Is a Clear Liability Case Worth More Than Disputed Liability Case?
Multiple chapters in these guides have addressed the various rules and doctrines that determine if you can recover for your personal injuries, and from whom. Implicit in these discussions is the notion that the more likely there will be a recovery, the more the case is worth –at least in terms of settlement value. I (Attorney Eric T. Kirk) would suggest that the objective value of a case, and settlement value of a personal injury case are related, but fundamentally different concepts. A seasoned Baltimore personal injury and accident lawyer that tries his or her cases knows that a “clear” liability case is going to have more settlement value than a case of questionable or disputed liability. Why?
Well, the insurance company, of course, can take the case to trial. If liability is not clear, they have a chance of paying nothing on the case, if a jury returns a verdict in their favor. This directly impacts the settlement value of a case.
Imagine a car or automobile accident with clear damages, i.e. someone was badly hurt, no pre-existing conditions, and has medical bills and lost wages. Imagine that in that scenario, liability is clear.
The Defendant was in the wrong, and there really is no plausible scenario where the defendant is not at fault. The insurance company is more likely -although there are never guarantees in this business- to settle the case at something approaching reasonable value. Imagine that same scenario, but with one change. Both drivers have an equally plausible version of how the event happened, and there are no witnesses. In that circumstance, a personal injury and accident lawyer needs to consider the notion that they have perhaps a 50% chance of winning that case on liability.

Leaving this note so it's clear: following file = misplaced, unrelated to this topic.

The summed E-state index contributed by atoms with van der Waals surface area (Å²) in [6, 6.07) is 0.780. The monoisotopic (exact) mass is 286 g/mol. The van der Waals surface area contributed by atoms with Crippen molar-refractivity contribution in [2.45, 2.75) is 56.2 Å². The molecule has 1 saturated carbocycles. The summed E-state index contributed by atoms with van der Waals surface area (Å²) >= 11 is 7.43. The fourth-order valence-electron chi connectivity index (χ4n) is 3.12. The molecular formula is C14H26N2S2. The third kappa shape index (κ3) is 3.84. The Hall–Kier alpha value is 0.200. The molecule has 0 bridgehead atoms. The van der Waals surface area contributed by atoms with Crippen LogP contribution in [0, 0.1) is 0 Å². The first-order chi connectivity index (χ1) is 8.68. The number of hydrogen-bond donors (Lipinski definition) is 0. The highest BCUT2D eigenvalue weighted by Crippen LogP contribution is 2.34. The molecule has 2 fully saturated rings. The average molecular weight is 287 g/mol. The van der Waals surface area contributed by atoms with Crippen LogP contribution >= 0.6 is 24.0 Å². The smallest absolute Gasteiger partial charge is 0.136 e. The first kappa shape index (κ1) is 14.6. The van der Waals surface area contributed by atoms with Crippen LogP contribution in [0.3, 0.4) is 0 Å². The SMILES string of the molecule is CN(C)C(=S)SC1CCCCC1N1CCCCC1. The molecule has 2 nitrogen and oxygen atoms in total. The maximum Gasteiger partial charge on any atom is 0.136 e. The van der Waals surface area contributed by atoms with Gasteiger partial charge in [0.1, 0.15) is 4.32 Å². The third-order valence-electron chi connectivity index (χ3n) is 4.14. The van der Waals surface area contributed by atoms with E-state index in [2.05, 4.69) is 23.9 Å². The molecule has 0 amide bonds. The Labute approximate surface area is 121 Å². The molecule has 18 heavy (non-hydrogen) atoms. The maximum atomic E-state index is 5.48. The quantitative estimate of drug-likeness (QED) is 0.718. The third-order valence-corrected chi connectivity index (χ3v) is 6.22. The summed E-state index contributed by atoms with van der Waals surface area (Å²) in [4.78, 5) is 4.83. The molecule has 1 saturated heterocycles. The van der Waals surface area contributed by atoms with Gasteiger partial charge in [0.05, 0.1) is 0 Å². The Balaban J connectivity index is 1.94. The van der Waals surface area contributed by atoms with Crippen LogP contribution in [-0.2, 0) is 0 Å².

An insurance company is going to be unwilling to pay full value for a case where they have a 50% chance of paying nothing at all if they win at trial.
Now, when a personal injury and accident lawyer wins the case at trial, presumably, the jury will award full value, but there is risk, i.e. the notion that the jury might side with the other driver. So it least in terms of settlement potential, and value, I believe the clear liability case is always going to have more intrinsic wort during negotiations.